A place that claims distinction as the largest city in Madhya Pradesh, Indore is located in the Malwa region of the state. Washed by the waters of Saraswati and Khan River, it was the imperial seat of the Holkar rulers. The city, as it stands today, is hemmed with many regal splendors that are attributable to the Holkar dynasty. Indore is also distinguished for its galloping strides taken in the fields of textiles and automobiles. Its conflux of aesthetic monuments, palaces and religious sites, along with its industrial advancements, make Indore one of the most popular vacationing retreats. Explore the various places that you should see on your trip to Indore and get a glimpse of the tourist attractions of the city.
Rajwada, or the 'Holkar Palace', is located in the main city square of
Indore and serves as the ancient remnant of the Holkar dynasty, dating
back to two centuries. The seven-storied edifice, built in an arresting
fusion of Mughal, Maratha and French architectural style, highlights
Holkar grandeur of the past. Three stone-made lower stories, wooden
upper stories, well-laid gardens with fountains and an artificial
waterfall exemplify the beauty of the monument.
It is one of the few impressive architectural monuments that represent
the enviable lifestyle and the inventive eye of the Holkars. Built in
1886 by Tukoji Rao Holkar II, its construction was carried out in three
phases and finally completed in 1921, under Tukoji Rao Holkar III. Until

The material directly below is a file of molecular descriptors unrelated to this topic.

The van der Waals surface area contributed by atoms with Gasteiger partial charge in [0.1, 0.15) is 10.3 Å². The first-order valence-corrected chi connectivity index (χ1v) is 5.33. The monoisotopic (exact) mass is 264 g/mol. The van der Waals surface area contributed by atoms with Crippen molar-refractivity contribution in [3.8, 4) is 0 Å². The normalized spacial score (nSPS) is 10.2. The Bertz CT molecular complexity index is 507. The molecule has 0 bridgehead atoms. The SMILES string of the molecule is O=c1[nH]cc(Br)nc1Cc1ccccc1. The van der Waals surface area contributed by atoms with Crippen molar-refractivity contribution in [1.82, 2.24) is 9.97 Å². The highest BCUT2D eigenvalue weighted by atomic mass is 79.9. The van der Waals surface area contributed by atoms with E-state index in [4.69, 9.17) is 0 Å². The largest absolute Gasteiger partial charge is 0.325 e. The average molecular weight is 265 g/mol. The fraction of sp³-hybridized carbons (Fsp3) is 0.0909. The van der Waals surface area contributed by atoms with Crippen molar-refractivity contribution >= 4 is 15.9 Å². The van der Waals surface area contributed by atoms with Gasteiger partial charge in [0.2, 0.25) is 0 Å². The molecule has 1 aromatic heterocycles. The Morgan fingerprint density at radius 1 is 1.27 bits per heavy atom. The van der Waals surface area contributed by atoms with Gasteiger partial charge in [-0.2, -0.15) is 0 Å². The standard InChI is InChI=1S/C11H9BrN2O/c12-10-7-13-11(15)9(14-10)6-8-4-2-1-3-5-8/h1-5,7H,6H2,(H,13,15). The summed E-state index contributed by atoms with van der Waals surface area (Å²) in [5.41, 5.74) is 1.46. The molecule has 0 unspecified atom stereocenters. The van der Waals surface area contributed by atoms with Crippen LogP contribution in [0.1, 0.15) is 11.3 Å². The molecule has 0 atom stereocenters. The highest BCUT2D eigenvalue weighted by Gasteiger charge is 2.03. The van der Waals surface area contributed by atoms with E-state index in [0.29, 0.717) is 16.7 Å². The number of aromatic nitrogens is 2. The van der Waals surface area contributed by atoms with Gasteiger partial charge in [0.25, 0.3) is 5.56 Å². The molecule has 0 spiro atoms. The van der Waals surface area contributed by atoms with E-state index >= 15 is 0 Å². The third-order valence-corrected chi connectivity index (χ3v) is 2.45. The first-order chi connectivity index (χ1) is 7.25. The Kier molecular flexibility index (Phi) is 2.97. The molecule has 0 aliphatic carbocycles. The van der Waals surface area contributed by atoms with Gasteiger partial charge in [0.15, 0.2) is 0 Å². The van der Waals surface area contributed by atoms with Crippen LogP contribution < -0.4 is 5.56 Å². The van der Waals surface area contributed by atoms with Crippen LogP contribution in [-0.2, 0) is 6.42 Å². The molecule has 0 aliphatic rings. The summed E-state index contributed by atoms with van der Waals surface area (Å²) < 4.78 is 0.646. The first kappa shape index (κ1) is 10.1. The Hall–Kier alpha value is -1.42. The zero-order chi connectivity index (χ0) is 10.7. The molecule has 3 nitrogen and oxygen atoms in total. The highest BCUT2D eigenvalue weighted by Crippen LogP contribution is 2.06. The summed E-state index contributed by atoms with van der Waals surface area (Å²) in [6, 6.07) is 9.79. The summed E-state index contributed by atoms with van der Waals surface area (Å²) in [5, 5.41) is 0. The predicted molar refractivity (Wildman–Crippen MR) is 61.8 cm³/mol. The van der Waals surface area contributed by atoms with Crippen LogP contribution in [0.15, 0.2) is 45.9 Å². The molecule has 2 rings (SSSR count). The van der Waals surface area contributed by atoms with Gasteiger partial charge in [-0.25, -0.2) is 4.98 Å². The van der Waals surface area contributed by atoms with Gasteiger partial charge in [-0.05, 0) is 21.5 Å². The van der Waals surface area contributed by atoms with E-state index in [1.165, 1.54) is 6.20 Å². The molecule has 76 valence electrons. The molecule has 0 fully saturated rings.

recent times, it served as the palatial residence of the Holkars. Now, a
part of the building has been converted into a museum and preserves rare
paintings and other signature items belonging to the Holkars.
Built by Sir Hukamchand Seth in the early twentieth century, this
Digambar Jain temple is something you cannot afford to miss on your trip
to Indore. The building is unique because it displays austere exteriors
and intricate mirror works on its interiors. The doors, ceilings, floors
and pillars of this temple are adorned with glass. Colorful glass
paintings depicting stories from Jain scriptures, arranged inside the
temple, form a major attraction of the place.
Bijasen Tekri is a vantage point that offers a panoramic view of the
entire Indore city. It is especially famous for its breathtaking sunset
views. The idyllic beauty of the place is also apposite for leisurely
evening strolls. The famous temple of Bijasen Mata, built in 1920, is
one of the most prominent attractions here. A mela held here on the
occasion of Navratri draws many tourists every year. The former
guesthouse of the Holkars is also located atop this hill.
Chattri Bagh is a major draw amongst tourist visiting Indore. Located
near the Khan River, the place is characterized by a cluster of
'chattris' or memorial canopies, dedicated to the erstwhile Holkar
rulers and their family members. These dome shaped cenotaphs, with
pyramidal spires on top, are built on the burial sites of the Holkars.
The most attractive of the many cenotaphs is the one commemorated to
Malhar Rao Holkar I, the founder of the Holkar dynasty.
This temple, built in 1875, is an important religious attraction of the
city. People from different parts of India throng Indore to pay their
obeisance to Lord Ganesha at this shrine. As the name suggests, the
temple enshrines the largest statue of 'Ganapati' or Lord Ganesha in the
whole world. This massive idol measures 8m from crown to foot and is
made of metallic frames like gold, silver, copper, brass, and iron.
Established in 1929, Central Museum was envisioned as a purely regional
institution. The place today preserves and exhibits various antiquities
from the western Malwa area of Madhya Pradesh. Some of the focal
attractions of the place include paintings, sculptures, terracotta
artwork, coins and other architectural relics. These architectural and
archaeological miscellanies make the museum a must-visit destination on
your trip to Indore.